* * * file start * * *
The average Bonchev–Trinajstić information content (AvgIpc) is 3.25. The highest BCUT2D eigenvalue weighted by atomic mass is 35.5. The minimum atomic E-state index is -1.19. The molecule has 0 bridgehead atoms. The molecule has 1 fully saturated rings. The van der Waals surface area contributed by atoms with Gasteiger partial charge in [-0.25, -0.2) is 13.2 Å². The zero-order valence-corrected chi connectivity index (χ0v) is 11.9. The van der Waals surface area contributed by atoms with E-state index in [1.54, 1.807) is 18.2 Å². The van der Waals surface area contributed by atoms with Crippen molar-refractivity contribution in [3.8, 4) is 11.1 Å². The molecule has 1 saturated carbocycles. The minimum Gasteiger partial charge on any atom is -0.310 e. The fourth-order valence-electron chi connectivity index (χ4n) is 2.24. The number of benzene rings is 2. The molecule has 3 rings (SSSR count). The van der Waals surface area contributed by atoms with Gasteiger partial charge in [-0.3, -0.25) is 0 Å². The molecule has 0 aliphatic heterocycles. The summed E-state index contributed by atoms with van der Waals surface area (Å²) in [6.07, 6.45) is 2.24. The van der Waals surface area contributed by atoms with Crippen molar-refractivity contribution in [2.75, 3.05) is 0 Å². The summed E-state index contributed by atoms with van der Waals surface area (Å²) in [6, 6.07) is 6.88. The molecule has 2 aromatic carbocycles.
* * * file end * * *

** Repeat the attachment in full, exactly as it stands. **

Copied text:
The average Bonchev–Trinajstić information content (AvgIpc) is 3.25. The highest BCUT2D eigenvalue weighted by atomic mass is 35.5. The minimum atomic E-state index is -1.19. The molecule has 0 bridgehead atoms. The molecule has 1 fully saturated rings. The van der Waals surface area contributed by atoms with Gasteiger partial charge in [-0.25, -0.2) is 13.2 Å². The zero-order valence-corrected chi connectivity index (χ0v) is 11.9. The van der Waals surface area contributed by atoms with E-state index in [1.54, 1.807) is 18.2 Å². The van der Waals surface area contributed by atoms with Crippen molar-refractivity contribution in [3.8, 4) is 11.1 Å². The molecule has 1 saturated carbocycles. The minimum Gasteiger partial charge on any atom is -0.310 e. The fourth-order valence-electron chi connectivity index (χ4n) is 2.24. The number of benzene rings is 2. The molecule has 3 rings (SSSR count). The van der Waals surface area contributed by atoms with Gasteiger partial charge in [-0.3, -0.25) is 0 Å². The molecule has 0 aliphatic heterocycles. The summed E-state index contributed by atoms with van der Waals surface area (Å²) in [6.07, 6.45) is 2.24. The van der Waals surface area contributed by atoms with Crippen molar-refractivity contribution in [2.75, 3.05) is 0 Å². The summed E-state index contributed by atoms with van der Waals surface area (Å²) in [6, 6.07) is 6.88. The molecule has 2 aromatic carbocycles.